Scottish Field

In the wars

Life has come to a stand-still since Fiona Armstrong took a tumble, but this cloud has a G&t-shaped silver lining

- Illustrati­on Bob Dewar

“For two weeks I have had to wear a clunky plaster cast and an unattracti­ve old fleece

Things may well have settled down by the time you read this. Who knows? It has been a fast-moving situation. But with things as they have been over the past few weeks, it can be more of a relief to laugh rather than cry, and to play silly games. Like what would happen, should the Armstrong Macgregor clan ever be asked to step in and take charge of the country.

The chief would have to be chief of staff. Or perhaps, having been in the army, he could tackle defence. Darling Daughter would no doubt qualify for chief whip, because she likes to wave the big stick. Yes, DD likes everything in order. Demanding to know this month who hasn’t been stacking the dishwasher properly. It wasn’t me. Honest…

As for the quadrupeds. Well, Delilah the Chow Chow should be head of homeland security. Her mission in life is a constant prowl round the house, making sure that each human is in the room he or she is meant to be in. Bennie the naughty Norfolk, meanwhile, could qualify as minister for sport, the way he zips round on those little legs. All that boundless energy. All that barking…

I, meanwhile, would head up the press office. My ninety-something mother might take on the role of minister for pensions.

It’s daft, I know – and we mull it over in the kitchen because that’s pretty much where I’ve been grounded for the last four weeks. It was a trip to the Highlands that did it, fishing on the River Lochy in Lochaber. Or rather, trying to, as the water was high, and the wind was cruel. Eventually my rod tip snapped, and that was it. I sat on the bank, ate a ham salad roll, then returned to the lodge where I took the terrier for a walk, slipped on a wet bridge, and broke my elbow.

Just like that. One minute casting out and boldly striding forth, the next a sad and sorry sight in Fort William A&E. Luckily, it was my left arm. Or perhaps not. This is the third time I have broken said limb. First as a child, roller skating in the street. Then as a forty-something year old, minding my own business behind a door which suddenly sprang back onto my wrist. And now this, which has involved a night in hospital after surgery to pin the joint.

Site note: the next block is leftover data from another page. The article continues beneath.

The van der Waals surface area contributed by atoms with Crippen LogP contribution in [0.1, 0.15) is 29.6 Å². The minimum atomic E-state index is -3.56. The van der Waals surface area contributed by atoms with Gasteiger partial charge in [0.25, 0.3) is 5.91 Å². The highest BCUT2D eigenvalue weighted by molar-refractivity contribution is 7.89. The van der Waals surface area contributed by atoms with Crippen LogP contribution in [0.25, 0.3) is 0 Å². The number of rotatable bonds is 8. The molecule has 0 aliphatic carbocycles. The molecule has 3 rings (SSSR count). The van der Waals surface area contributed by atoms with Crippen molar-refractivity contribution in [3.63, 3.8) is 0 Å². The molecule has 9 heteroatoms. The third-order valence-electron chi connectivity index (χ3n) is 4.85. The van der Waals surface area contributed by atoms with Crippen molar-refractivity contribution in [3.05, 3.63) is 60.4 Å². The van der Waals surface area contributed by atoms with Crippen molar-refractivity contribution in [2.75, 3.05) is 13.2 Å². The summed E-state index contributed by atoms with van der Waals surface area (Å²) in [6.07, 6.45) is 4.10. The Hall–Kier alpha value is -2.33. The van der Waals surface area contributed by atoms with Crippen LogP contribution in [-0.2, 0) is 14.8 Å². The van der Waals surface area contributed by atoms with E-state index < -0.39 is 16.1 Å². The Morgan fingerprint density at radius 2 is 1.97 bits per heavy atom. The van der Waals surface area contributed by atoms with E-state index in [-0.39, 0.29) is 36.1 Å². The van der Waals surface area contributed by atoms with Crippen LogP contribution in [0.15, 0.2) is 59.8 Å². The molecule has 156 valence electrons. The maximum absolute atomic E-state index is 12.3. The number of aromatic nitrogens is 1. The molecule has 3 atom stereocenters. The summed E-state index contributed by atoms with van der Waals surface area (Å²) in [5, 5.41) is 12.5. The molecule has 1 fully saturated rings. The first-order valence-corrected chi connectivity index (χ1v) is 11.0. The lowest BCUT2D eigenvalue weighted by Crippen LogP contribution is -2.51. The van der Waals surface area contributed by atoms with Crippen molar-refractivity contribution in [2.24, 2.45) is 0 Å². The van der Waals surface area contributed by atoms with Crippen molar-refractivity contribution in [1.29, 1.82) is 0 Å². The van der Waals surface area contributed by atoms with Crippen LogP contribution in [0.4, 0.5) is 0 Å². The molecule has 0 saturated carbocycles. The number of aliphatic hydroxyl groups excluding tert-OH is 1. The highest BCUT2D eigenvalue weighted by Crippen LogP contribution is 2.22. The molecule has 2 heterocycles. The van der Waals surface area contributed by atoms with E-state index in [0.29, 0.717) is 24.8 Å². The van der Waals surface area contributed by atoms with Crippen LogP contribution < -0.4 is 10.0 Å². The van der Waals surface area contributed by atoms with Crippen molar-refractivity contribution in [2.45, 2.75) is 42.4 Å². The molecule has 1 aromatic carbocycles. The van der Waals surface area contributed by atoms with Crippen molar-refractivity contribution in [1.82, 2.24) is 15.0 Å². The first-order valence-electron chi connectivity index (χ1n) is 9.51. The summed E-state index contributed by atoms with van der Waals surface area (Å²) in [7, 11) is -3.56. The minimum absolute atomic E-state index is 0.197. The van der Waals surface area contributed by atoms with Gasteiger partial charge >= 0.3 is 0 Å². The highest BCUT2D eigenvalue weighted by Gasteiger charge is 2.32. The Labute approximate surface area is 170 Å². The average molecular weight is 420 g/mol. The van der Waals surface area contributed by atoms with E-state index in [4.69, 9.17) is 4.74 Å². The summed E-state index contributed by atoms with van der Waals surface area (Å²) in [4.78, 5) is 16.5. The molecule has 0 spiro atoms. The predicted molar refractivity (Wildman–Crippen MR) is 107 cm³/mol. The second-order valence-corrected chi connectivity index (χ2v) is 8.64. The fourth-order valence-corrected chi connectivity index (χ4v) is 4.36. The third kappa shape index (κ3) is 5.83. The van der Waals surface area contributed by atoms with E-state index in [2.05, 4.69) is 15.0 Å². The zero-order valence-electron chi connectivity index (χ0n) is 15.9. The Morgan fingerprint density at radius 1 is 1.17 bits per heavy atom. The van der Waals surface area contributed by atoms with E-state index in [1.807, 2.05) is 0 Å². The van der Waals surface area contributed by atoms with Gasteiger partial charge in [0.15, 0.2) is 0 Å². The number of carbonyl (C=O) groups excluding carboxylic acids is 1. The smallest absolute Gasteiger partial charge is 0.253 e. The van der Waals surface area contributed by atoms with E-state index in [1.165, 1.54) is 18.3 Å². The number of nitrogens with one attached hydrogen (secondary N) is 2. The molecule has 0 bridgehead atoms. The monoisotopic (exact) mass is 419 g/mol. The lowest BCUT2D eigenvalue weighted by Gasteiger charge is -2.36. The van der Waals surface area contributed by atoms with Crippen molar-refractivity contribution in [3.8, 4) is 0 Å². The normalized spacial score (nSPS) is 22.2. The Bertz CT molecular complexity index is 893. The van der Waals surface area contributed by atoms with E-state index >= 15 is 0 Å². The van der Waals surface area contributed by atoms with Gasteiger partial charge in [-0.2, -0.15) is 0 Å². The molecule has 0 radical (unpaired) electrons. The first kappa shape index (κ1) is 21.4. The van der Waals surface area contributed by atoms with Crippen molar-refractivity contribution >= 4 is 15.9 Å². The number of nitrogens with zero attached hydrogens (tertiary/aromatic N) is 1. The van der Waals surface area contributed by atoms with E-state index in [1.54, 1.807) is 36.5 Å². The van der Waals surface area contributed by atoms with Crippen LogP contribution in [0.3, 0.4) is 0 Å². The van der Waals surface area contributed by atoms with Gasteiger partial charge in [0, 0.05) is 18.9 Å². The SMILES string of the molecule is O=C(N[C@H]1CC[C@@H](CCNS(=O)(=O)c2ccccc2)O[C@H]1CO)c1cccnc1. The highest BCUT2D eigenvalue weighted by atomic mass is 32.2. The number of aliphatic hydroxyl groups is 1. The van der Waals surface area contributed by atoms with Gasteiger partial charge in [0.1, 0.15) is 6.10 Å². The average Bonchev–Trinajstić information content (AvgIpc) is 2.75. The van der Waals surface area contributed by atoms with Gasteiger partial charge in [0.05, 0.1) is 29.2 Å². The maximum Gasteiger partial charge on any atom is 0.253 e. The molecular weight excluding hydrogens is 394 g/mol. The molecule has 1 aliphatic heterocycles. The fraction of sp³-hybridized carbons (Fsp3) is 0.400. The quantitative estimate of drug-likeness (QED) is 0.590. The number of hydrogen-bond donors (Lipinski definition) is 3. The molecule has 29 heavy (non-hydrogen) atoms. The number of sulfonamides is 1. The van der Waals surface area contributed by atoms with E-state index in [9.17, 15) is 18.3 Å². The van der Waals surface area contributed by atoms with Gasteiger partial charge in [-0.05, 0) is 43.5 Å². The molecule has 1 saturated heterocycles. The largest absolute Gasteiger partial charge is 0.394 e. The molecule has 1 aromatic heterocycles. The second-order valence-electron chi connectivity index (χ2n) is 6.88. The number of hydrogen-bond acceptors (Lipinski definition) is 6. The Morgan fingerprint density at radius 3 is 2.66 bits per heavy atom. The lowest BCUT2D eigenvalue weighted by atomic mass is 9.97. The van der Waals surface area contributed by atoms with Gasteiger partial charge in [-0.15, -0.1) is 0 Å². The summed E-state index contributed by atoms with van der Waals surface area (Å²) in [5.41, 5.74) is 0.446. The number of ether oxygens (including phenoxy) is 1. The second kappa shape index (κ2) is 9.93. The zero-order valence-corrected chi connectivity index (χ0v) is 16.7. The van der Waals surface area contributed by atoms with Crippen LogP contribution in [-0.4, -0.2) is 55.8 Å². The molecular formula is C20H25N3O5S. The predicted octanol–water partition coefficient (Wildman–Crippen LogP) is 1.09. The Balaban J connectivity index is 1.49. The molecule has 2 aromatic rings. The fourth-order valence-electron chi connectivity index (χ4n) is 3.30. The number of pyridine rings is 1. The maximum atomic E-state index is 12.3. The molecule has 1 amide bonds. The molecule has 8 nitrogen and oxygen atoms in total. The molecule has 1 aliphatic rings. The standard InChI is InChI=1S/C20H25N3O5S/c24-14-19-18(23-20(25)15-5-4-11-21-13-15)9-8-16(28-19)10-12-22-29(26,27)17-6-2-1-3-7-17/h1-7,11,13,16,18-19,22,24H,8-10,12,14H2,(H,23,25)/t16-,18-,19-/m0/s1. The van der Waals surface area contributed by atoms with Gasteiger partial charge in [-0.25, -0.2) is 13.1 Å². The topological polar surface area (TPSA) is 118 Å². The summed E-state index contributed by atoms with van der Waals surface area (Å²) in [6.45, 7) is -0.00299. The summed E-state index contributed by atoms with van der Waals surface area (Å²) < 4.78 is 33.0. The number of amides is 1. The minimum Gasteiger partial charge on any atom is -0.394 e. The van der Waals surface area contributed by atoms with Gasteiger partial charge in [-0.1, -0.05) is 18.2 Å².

It has been painful, but then any sort of fracture is not for the faint-hearted. For two weeks I have had to wear a clunky plaster cast and a rather unattracti­ve old gardening fleece which was the only thing that could fit round the sling.

Try pulling on socks with one arm. It takes forever. Washing your hair? Forget it. And forget those household chores. Those tulip bulbs that were due to go in the garden will just have to wait, despite the fact that they are starting to sprout. I am typing this column with one hand and it is taking forever.

Those are some of the downsides. The upside is that I cannot iron and I have been waited on hand and foot by my nearest and dearest. A large G&T appears at seven, followed by a tray supper in front of the telly where I can watch the day’s news unfold, which has not been guaranteed to lift the spirits… But this is not a political column.

What it is, though, is a chance to praise the fantastic doctors and nurses at the Belford Hospital in Fort William, and those at the Dumfries and Galloway Infirmary. Both of you gave me first-class treatment. Thank you.

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